Copper Sources and Functions

Copper Sources and Functions

All of the nutrient minerals work together to keep you healthy and feeling good. Here is a summary of the role of copper, a trace mineral, in your good health.

What it does Part of enzymes involved with energy production, nervous system function, connective tissue formation, iron metabolism; antioxidant
Daily needs [Infants: 200-220 µg*] [Children: 340-890 µg†] [Men: 900 µg] [Women: 900 µg] [Pregnant: 1,000 µg] [Lactating: 1,300 µg]
Not enough Anemia
Too Much Liver damage
Foods Whole grains, nuts, legumes, seafood, cocoa

*The lower value is for infants up to 6 mos., higher value is for infants up to a year old.
† The first value is for children 1-3 with the amount increasing until age 18.

Just a trace

Note that the adequate daily intake of copper is given in micrograms (µg). A microgram is .0001 milligrams (mg), so it is avery small amount. Only a trace of this mineral is needed, but it is nevertheless very necessary to your good health.


Scientists and health experts have known for a long time that copper is an essential element in human nutrition, but they are learning more every day. The main functions of copper are related to its activity as a component of a number of enzymes.One of the most important of these copper enzyme functions is the production of hemoglobin, the iron-carrying protein in your blood. Other functions that involve copper enzymes includehealing of wounds and the release of energy from your cells.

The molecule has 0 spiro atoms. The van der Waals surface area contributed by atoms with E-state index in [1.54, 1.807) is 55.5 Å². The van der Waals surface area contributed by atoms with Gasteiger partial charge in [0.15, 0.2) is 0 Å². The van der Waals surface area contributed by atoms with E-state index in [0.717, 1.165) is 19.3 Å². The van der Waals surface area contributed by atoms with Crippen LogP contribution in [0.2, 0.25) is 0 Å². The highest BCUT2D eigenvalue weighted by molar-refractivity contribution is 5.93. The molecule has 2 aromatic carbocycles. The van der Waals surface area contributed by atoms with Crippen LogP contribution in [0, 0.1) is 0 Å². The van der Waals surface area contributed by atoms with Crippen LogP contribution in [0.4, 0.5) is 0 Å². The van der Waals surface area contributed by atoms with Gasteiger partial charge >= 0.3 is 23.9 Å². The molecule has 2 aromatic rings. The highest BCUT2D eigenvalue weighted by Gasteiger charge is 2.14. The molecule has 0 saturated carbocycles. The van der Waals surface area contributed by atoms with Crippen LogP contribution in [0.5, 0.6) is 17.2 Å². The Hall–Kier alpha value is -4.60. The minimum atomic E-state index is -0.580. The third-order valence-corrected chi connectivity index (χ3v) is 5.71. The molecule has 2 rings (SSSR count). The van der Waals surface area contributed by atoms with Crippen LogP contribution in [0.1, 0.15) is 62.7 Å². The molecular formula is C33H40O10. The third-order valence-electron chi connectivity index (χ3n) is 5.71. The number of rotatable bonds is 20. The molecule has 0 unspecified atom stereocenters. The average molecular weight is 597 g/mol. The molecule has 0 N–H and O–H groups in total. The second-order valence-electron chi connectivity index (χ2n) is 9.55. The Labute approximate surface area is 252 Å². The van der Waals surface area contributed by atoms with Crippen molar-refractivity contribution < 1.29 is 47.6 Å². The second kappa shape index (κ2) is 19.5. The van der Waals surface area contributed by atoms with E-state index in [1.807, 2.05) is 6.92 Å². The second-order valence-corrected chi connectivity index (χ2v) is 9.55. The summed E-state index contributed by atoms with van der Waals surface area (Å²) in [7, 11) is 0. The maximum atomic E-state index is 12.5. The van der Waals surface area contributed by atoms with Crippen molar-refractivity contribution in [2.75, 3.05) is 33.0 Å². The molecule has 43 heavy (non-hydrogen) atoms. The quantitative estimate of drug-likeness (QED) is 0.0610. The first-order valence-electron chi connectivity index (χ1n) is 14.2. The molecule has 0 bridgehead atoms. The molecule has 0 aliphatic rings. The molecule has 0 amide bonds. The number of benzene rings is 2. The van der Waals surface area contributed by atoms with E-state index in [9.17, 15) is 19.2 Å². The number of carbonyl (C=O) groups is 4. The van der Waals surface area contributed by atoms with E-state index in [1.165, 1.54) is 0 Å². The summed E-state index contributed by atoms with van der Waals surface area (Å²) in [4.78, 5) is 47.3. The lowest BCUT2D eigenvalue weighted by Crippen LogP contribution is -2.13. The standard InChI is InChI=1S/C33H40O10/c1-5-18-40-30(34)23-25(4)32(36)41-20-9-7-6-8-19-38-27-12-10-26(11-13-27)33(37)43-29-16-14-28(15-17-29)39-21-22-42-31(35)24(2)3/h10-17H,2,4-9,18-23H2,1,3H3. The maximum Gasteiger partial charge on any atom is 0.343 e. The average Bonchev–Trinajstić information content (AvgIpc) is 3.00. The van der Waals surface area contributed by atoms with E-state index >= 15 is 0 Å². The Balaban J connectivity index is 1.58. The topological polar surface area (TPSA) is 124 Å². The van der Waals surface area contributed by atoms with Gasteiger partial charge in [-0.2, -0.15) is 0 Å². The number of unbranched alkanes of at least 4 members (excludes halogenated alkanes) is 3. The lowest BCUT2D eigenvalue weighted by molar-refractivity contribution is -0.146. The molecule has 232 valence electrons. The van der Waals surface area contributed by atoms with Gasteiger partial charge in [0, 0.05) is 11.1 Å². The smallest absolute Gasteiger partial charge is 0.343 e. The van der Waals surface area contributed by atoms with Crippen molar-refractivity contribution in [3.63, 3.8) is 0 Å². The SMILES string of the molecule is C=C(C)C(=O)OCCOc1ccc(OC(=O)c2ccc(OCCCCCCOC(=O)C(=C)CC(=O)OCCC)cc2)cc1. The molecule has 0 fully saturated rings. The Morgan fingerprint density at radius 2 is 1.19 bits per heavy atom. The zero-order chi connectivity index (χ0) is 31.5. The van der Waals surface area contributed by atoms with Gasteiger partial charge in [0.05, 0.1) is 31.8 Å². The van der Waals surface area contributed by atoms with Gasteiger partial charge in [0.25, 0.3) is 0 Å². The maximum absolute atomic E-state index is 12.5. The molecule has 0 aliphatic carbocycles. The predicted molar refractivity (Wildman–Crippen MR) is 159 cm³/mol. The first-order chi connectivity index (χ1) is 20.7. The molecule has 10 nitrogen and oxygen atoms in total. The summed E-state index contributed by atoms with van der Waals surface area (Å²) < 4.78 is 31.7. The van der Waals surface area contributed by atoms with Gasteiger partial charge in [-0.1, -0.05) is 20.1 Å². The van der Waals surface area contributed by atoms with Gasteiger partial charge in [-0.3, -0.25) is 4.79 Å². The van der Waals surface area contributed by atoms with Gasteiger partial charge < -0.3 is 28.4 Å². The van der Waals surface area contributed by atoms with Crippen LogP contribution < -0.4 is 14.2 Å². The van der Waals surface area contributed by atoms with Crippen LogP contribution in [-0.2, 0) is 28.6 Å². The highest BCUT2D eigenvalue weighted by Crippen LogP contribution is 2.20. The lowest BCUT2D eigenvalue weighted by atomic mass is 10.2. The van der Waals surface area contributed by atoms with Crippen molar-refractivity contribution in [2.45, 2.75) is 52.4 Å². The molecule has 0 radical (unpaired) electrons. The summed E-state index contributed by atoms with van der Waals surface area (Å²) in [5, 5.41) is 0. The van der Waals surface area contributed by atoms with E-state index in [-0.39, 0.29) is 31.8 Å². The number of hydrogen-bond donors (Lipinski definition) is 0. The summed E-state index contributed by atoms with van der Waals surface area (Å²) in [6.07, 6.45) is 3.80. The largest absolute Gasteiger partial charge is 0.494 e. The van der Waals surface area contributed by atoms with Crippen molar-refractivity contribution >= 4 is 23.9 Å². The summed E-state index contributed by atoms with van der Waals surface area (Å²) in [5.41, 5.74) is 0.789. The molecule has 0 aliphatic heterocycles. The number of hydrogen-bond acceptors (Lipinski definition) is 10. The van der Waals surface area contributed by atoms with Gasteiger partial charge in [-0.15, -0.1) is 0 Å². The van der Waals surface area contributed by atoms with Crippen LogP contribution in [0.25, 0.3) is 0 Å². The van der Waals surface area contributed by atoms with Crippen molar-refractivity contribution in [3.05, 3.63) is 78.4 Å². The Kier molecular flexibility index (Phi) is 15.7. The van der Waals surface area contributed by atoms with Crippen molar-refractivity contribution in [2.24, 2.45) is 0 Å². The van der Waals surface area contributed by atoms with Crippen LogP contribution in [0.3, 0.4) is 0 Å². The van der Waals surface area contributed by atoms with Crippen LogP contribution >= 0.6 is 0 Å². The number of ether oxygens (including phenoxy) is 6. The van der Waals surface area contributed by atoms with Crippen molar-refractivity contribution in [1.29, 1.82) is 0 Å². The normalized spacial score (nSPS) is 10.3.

Get rid of free radicals

Most of the copper found in your body is in the Cu++ form. These copper ions have the ability to easily take on and give up electrons, a trait which is important in dealing with unstable free radicals in your body.

Fun Fact about Copper Sources and Functions: Copper has been recognized as vital to human health and for its medicinal benefits for thousands of years, going back to the ancient Egyptians.

Too little or too much

Copper deficiency is rare, since it is found in a variety of foods. Premature infants and those suffering with malnutrition are the groups most likely to suffer from a copper deficiency.

Copper toxicity is also rare, particularly from foods. However, excessive intake of copper from supplements may cause liver damage.

Interesting Fact about Copper Sources and Functions: If you have copper pipes in your house, you may be getting some of your dietary copper from the water you drink. The longer the water sits in the pipe, the more copper will dissolve into it, so the first water you run in the morning, will have the highest concentration of copper. Eventually, the pipe may soften and spring a leak, especially if your water is acidic. The good news—you get some copper in your diet; the bad news—you may get an unexpected shower!

Upper Level

The upper intake level that has been established for adults for copper is 10,000 µg per day.

Click here to go from Copper Sources and Functions page to Nuts and Seeds page.

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